Respect the private/public boundary that most Japanese are particular about maintaining. Don’t overstep by inviting yourself in and certainly don’t expect any invitation to come inside anytime soon. Wait politely at the door instead. When you do make the invite list, you know you’ve successfully graduated. Even so, formalities do persist and should be adhered to. Err on the side of caution, always.
As time went by, the carefully restored balance that I had barely managed to strike with Hide-san went into complete shambles. I found myself more often than not at the receiving end of her mercy, sinking rather speedily into debt of growing obligation, struggling, as to how I could give back in kind. I had no car to give her a lift back, no fancy machines in my sad kitchen to return her fresh and fluffy loaf of homemade walnut bread, and not enough knowledge of the language to communicate the extent of my deep, earnest, and increasingly pained gratitude towards all her acts of kindness.
My bows became more dramatic and I developed a persistent headache from the drain I felt thanks to our lopsided relationship. I soon found myself dodging her, and I hated it.
But as even more time went by, and Hide-san’s gracious hospitality met a routine exchange with my grand bursts of humility, she also began to ease up. She would practise her English more freely with me on our weekly ride to the supermarket, asking me questions about my background that I would happily respond to. She took care of me when I was down with the flu – running up with cling-wrapped bowls of miso soup, oden, kitsune udon, and the like, for nights in a row, so that I could rest and not have to worry about food. In return, I started filling her tupperware with generous portions of imported basmati rice from the precious parcel I otherwise saved for serious bouts of homesickness.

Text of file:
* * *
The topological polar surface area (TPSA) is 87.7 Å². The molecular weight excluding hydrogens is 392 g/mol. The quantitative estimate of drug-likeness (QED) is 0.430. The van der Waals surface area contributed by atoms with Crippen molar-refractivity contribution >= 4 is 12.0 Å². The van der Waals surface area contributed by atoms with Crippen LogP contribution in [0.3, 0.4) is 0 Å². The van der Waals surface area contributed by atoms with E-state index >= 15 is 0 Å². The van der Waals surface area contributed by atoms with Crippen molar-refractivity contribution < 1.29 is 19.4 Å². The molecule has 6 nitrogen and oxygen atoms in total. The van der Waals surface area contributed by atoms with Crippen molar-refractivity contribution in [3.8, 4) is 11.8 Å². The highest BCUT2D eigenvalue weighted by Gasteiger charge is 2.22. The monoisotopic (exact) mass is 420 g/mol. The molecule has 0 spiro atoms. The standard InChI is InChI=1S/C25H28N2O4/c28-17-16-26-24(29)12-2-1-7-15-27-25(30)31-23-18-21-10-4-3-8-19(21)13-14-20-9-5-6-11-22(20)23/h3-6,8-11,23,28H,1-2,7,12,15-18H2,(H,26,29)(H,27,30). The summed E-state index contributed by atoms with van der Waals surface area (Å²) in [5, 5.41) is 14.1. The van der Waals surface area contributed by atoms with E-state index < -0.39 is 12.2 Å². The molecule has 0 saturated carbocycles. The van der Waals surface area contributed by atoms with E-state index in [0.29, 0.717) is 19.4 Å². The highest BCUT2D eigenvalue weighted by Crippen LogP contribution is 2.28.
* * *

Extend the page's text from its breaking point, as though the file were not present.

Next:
Hide-san became my own personal town-news anchor. She’d warn me of snakes loitering in our carpark and remind me of the monthly recycling date. She comforted me when we lost heating in the wake of a major power outage we suffered one stormy winter night, and she became my emergency evacuation liaison when the vast paddy fields all around us went under during the tsuyu floods. Hide-san swept cobwebs off the railings of my verandah and taught me the tale of how mukade travel in pairs; she discarded the odd objects I didn’t know how to dispose of and dragged my fat futon to a laudromat so that I could sell it. She even worked with me on my presentation for a Japanese speech contest, agreeing to a recording of her reading so that I could get my intonation right. She did a dramatic reading of it too, blushing profusely and waving me off when I praised her at the end.